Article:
QC may invest in new Baffin hospital

The president of Baffin’s Qikiqtaaluk Corporation says his organization isn’t opposed to the use of pirvate money to finance a new Baffin hospital ­ and that QC may be an investor in the new facility.



The president of Qikiqtaaluk Corporation isn’t opposed to private funding being used to construct a new hospital for the Baffin region.

“What we’re worried about is privatization of health care,” Jerry Ell said.

In fact, at a Baffin leaders’ summit in Pangnirtung earlier this month, Ell seconded a motion stating that QC, along with other organizations is “willing to assist with financing the capital costs of a new hospital on a leaseback.”

“It’s not privately owned, it’s privately financed,” Ell said.

Anne Hanson, chair of the Baffin Regional Health Board, said the board will meet in the near future to discuss QC’s proposal.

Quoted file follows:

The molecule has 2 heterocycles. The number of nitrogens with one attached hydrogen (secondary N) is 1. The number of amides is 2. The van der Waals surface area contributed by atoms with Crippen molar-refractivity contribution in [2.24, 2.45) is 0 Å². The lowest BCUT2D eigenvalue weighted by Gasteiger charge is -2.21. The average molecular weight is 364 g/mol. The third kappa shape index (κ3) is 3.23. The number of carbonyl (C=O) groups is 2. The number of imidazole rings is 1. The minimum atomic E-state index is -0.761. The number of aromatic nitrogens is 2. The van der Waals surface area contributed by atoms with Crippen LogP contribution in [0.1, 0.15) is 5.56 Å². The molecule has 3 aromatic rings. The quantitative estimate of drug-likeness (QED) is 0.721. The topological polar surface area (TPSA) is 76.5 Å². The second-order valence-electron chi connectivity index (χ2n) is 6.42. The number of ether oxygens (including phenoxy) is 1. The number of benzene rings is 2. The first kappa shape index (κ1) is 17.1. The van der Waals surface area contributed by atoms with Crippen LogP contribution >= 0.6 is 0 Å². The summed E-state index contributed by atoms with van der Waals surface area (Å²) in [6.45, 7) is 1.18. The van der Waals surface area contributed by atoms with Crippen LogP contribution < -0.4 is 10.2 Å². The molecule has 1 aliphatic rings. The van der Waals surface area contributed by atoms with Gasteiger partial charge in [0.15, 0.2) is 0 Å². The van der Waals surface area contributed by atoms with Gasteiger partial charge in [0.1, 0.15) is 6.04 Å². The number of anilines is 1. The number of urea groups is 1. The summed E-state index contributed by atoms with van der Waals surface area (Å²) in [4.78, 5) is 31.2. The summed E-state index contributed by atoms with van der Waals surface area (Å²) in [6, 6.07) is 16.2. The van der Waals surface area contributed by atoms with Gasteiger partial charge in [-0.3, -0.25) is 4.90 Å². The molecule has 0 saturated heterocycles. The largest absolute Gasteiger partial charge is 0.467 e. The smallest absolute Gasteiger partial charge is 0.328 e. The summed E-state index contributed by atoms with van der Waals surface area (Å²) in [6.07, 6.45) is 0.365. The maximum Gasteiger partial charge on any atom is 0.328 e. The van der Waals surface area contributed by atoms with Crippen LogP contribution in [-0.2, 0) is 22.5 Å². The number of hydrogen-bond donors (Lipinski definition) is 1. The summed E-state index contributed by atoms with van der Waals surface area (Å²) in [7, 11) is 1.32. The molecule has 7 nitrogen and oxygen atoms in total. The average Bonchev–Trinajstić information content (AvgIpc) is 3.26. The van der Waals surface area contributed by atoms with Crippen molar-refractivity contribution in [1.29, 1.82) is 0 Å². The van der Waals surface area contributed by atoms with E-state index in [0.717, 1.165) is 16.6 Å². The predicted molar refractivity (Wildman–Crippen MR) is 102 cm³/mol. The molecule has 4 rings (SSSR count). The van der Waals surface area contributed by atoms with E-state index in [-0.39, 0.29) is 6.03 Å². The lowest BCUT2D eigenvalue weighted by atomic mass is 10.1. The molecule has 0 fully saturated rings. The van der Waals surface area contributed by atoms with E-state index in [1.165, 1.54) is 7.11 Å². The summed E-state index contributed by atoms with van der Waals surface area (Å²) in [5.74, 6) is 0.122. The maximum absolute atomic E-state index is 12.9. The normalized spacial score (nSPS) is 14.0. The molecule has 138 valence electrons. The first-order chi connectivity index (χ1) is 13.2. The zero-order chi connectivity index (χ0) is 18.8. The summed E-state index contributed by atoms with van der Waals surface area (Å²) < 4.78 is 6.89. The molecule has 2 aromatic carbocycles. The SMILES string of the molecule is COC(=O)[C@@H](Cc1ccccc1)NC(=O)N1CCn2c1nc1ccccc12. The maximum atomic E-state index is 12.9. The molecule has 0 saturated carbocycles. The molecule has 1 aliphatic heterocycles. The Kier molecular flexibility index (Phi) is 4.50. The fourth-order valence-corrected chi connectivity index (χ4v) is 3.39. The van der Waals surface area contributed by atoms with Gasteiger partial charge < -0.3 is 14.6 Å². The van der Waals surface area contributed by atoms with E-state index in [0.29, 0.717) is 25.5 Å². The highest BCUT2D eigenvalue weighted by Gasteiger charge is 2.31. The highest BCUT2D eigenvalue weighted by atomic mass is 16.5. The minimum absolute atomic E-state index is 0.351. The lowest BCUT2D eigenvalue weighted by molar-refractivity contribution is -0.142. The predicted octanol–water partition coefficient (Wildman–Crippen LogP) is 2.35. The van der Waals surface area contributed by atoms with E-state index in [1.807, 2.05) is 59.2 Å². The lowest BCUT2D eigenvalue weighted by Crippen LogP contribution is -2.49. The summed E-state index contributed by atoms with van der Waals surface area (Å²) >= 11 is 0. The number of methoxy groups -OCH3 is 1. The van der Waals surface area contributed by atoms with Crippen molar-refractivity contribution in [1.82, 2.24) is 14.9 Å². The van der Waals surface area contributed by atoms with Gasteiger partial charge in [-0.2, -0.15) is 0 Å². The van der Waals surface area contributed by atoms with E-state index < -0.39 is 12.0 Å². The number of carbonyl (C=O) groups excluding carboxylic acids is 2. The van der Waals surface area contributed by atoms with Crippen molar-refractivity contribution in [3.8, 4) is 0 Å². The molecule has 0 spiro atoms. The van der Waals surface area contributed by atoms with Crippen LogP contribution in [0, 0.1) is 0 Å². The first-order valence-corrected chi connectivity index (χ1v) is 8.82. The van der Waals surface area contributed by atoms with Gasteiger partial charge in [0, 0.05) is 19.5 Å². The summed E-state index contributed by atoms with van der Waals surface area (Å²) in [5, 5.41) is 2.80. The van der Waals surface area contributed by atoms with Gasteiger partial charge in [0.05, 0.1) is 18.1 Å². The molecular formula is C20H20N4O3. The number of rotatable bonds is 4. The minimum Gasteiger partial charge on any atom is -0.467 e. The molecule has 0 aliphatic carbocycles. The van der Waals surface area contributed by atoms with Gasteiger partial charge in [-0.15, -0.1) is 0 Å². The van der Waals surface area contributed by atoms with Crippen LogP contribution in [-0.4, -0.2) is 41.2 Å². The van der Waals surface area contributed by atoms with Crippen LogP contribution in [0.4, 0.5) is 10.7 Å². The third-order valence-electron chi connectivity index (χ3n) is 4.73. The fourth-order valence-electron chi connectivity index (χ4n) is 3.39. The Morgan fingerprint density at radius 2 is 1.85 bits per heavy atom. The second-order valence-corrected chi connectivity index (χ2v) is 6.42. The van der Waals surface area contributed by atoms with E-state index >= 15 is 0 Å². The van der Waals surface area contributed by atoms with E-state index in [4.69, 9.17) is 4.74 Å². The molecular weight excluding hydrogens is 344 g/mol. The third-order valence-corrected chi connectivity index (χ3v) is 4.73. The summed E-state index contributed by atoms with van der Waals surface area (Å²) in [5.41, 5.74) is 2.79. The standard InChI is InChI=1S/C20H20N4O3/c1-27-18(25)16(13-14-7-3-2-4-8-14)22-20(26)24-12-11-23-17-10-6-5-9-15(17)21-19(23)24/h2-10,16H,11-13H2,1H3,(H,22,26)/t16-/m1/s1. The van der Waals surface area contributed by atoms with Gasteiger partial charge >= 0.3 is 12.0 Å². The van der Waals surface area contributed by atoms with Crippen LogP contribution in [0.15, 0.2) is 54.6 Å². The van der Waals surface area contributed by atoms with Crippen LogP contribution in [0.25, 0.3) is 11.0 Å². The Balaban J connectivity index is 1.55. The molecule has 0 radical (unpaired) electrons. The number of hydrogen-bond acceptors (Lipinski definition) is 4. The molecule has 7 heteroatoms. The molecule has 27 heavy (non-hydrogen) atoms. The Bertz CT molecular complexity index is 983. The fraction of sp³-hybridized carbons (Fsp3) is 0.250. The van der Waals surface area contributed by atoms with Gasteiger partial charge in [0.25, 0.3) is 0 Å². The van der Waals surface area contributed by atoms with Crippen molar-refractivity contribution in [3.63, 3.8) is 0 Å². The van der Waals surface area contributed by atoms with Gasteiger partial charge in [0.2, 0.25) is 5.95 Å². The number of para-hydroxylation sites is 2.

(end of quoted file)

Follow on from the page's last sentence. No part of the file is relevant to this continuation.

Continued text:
But Hanson gets nervous when talk starts to centre around the use of private money to construct a new hospital. She said the board’s position is to have a new hospital financed by non-profit organizations.

“We’re talking more and more towards different organizations banding together,” she said.

The hospital, which is located in Iqaluit, dates back to the early 1960s and is beginning to show the wear and tear of the past three decades of use.

Because the cash-strapped territorial government is in no position to provide funding to construct a new hospital, those wishing to see construction go ahead have banded together to come up financing options.

That was the focus of a meeting of Baffin leaders, including Hanson, Ell and three regional mayors, Wednesday afternoon in Iqaluit.

“We’re talking about innovative financing to get around the stumbling block we have right now where the current government has no capital dollars available,” Ell said.

Hanson, in continuing to voice her opposition to privatization, has been criticized for stalling talks.

“Today, I was accused many times that I’m holding up (the process),” Hanson said after Wednesday’s meeting.

The size and cost of the hospital hasn’t been determined, but the board will begin a study of the operations and functions needed in a new facility.

“Out of that we will know exactly how big the hospital will be and roughly how much it will be.”

The board has planned for construction to begin on the new hospital in the late summer of 1998.

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